Yusuke Kurihara, Tomotake Kanki, Y. Aoki
Dec 7, 2011
The Journal of Biological Chemistry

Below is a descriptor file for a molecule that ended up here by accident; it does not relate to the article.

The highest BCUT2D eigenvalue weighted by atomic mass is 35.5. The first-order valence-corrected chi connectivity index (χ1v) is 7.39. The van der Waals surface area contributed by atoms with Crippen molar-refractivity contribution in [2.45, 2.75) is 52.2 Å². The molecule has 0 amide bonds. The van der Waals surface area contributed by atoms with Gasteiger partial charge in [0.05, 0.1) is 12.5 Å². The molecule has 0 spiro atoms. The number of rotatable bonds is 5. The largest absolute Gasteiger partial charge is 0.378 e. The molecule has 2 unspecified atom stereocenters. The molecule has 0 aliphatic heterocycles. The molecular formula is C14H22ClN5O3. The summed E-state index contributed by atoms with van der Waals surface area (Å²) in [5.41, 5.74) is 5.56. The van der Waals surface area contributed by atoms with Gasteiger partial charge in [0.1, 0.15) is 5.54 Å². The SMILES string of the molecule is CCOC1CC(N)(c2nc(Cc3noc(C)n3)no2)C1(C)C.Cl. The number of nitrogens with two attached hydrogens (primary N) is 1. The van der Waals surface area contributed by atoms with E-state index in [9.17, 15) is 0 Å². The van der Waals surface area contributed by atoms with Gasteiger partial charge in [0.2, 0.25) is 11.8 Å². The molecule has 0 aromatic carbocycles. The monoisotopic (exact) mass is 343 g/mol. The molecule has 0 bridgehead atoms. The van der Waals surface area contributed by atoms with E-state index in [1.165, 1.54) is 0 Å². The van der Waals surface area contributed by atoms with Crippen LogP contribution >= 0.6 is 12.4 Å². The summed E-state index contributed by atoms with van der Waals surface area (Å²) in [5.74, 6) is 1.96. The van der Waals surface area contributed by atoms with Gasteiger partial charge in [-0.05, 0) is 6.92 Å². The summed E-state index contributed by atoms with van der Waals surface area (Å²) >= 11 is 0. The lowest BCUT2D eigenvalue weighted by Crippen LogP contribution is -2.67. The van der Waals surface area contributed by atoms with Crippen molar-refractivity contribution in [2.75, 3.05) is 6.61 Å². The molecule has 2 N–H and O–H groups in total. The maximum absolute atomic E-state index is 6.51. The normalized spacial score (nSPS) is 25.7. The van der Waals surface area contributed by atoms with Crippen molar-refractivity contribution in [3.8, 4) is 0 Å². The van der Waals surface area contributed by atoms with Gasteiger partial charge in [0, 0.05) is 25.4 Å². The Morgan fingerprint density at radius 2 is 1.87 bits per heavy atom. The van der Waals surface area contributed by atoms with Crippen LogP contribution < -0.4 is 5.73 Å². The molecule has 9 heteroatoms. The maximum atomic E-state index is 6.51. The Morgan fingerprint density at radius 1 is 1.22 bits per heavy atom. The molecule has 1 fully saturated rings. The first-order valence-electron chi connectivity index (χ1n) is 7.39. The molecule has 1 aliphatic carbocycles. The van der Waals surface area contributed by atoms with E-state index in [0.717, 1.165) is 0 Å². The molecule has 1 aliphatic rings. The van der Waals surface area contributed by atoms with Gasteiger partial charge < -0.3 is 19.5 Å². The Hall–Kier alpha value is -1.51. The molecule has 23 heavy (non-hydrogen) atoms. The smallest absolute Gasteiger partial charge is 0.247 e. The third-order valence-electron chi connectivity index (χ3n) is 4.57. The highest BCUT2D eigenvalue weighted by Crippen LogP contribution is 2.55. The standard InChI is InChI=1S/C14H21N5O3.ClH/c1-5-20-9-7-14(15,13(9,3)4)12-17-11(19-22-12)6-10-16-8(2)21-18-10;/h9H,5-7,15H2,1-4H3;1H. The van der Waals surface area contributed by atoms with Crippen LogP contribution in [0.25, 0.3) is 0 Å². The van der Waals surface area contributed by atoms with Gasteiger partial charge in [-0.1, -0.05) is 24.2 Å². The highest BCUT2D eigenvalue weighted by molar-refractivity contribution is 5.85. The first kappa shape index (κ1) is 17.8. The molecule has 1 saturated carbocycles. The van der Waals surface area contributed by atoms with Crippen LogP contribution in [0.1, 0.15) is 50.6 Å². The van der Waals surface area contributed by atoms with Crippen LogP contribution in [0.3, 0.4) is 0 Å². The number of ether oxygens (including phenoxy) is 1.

Background: The physiological importance of mitophagy in yeast has been largely unexplored. Results: Mitochondrial DNA deletion frequently occurs in mitophagy-deficient cells during nitrogen starvation because of overproduction of the reactive oxygen species from unregulated mitochondria. Conclusion: Mitophagy prevents excess reactive oxygen species production and mitochondrial DNA mutation. Significance: Our findings provide insight into mitophagy-related disorders such as Parkinson disease. In mammalian cells, the autophagy-dependent degradation of mitochondria (mitophagy) is thought to maintain mitochondrial quality by eliminating damaged mitochondria. However, the physiological importance of mitophagy has not been clarified in yeast. Here, we investigated the physiological role of mitophagy in yeast using mitophagy-deficient atg32- or atg11-knock-out cells. When wild-type yeast cells in respiratory growth encounter nitrogen starvation, mitophagy is initiated, excess mitochondria are degraded, and reactive oxygen species (ROS) production from mitochondria is suppressed; as a result, the mitochondria escape oxidative damage. On the other hand, in nitrogen-starved mitophagy-deficient yeast, excess mitochondria are not degraded and the undegraded mitochondria spontaneously age and produce surplus ROS. The surplus ROS damage the mitochondria themselves and the damaged mitochondria produce more ROS in a vicious circle, ultimately leading to mitochondrial DNA deletion and the so-called “petite-mutant” phenotype. Cells strictly regulate mitochondrial quantity and quality because mitochondria produce both necessary energy and harmful ROS. Mitophagy contributes to this process by eliminating the mitochondria to a basal level to fulfill cellular energy requirements and preventing excess ROS production.